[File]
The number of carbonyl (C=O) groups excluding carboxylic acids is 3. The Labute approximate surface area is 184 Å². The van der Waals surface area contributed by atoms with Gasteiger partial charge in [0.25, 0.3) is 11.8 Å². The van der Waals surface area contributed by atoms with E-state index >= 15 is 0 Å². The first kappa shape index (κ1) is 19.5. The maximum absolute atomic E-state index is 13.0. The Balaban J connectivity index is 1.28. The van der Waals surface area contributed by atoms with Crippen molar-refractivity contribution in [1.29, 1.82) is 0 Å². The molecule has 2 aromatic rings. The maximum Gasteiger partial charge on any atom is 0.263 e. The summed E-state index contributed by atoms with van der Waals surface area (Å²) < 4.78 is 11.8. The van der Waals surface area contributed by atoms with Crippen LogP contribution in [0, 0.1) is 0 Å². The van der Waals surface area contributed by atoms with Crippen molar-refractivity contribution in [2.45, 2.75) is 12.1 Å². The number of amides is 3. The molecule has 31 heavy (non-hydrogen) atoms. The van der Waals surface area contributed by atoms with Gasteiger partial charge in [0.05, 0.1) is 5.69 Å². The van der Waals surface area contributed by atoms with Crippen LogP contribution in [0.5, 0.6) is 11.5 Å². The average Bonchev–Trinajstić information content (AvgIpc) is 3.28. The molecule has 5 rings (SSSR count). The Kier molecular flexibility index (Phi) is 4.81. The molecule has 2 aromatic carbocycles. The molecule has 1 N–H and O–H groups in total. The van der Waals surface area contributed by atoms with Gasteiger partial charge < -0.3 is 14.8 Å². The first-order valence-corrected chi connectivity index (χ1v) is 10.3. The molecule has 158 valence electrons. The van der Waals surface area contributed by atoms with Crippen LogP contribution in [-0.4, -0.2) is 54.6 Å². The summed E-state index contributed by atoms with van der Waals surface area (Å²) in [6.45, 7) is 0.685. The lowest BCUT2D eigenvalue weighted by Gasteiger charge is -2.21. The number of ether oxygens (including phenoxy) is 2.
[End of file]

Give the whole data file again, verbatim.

The number of carbonyl (C=O) groups excluding carboxylic acids is 3. The Labute approximate surface area is 184 Å². The van der Waals surface area contributed by atoms with Gasteiger partial charge in [0.25, 0.3) is 11.8 Å². The van der Waals surface area contributed by atoms with E-state index >= 15 is 0 Å². The first kappa shape index (κ1) is 19.5. The maximum absolute atomic E-state index is 13.0. The Balaban J connectivity index is 1.28. The van der Waals surface area contributed by atoms with Crippen molar-refractivity contribution in [1.29, 1.82) is 0 Å². The molecule has 2 aromatic rings. The maximum Gasteiger partial charge on any atom is 0.263 e. The summed E-state index contributed by atoms with van der Waals surface area (Å²) < 4.78 is 11.8. The van der Waals surface area contributed by atoms with Crippen LogP contribution in [0, 0.1) is 0 Å². The van der Waals surface area contributed by atoms with Crippen molar-refractivity contribution in [2.45, 2.75) is 12.1 Å². The number of amides is 3. The molecule has 31 heavy (non-hydrogen) atoms. The van der Waals surface area contributed by atoms with Gasteiger partial charge in [0.05, 0.1) is 5.69 Å². The van der Waals surface area contributed by atoms with Crippen LogP contribution in [0.5, 0.6) is 11.5 Å². The average Bonchev–Trinajstić information content (AvgIpc) is 3.28. The molecule has 5 rings (SSSR count). The Kier molecular flexibility index (Phi) is 4.81. The molecule has 2 aromatic carbocycles. The molecule has 1 N–H and O–H groups in total. The van der Waals surface area contributed by atoms with Gasteiger partial charge < -0.3 is 14.8 Å². The first-order valence-corrected chi connectivity index (χ1v) is 10.3. The molecule has 158 valence electrons. The van der Waals surface area contributed by atoms with Crippen LogP contribution in [-0.4, -0.2) is 54.6 Å². The summed E-state index contributed by atoms with van der Waals surface area (Å²) in [6.45, 7) is 0.685. The lowest BCUT2D eigenvalue weighted by Gasteiger charge is -2.21. The number of ether oxygens (including phenoxy) is 2.